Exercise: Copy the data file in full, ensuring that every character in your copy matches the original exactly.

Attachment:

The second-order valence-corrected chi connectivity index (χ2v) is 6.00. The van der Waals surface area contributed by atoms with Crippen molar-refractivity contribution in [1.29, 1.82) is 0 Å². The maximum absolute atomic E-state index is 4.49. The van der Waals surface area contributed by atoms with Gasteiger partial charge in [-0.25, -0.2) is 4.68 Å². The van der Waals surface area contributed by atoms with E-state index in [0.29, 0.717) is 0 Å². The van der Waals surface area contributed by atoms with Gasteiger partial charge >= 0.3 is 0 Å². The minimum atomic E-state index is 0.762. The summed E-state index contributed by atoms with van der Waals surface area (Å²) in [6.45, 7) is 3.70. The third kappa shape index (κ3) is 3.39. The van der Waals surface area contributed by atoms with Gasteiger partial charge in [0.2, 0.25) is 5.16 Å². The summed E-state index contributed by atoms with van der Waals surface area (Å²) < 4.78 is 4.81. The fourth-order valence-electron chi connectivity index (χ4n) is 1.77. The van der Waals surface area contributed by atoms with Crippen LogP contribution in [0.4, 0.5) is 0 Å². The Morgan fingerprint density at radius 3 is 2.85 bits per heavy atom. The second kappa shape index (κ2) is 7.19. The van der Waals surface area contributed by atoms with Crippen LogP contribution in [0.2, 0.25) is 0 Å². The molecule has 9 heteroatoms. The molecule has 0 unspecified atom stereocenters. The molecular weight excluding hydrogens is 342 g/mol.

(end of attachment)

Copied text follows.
The second-order valence-corrected chi connectivity index (χ2v) is 6.00. The van der Waals surface area contributed by atoms with Crippen molar-refractivity contribution in [1.29, 1.82) is 0 Å². The maximum absolute atomic E-state index is 4.49. The van der Waals surface area contributed by atoms with Gasteiger partial charge in [-0.25, -0.2) is 4.68 Å². The van der Waals surface area contributed by atoms with E-state index in [0.29, 0.717) is 0 Å². The van der Waals surface area contributed by atoms with Gasteiger partial charge >= 0.3 is 0 Å². The minimum atomic E-state index is 0.762. The summed E-state index contributed by atoms with van der Waals surface area (Å²) in [6.45, 7) is 3.70. The third kappa shape index (κ3) is 3.39. The van der Waals surface area contributed by atoms with Gasteiger partial charge in [0.2, 0.25) is 5.16 Å². The summed E-state index contributed by atoms with van der Waals surface area (Å²) < 4.78 is 4.81. The fourth-order valence-electron chi connectivity index (χ4n) is 1.77. The van der Waals surface area contributed by atoms with Crippen LogP contribution in [0.4, 0.5) is 0 Å². The Morgan fingerprint density at radius 3 is 2.85 bits per heavy atom. The second kappa shape index (κ2) is 7.19. The van der Waals surface area contributed by atoms with Crippen LogP contribution in [0.2, 0.25) is 0 Å². The molecule has 9 heteroatoms. The molecule has 0 unspecified atom stereocenters. The molecular weight excluding hydrogens is 342 g/mol.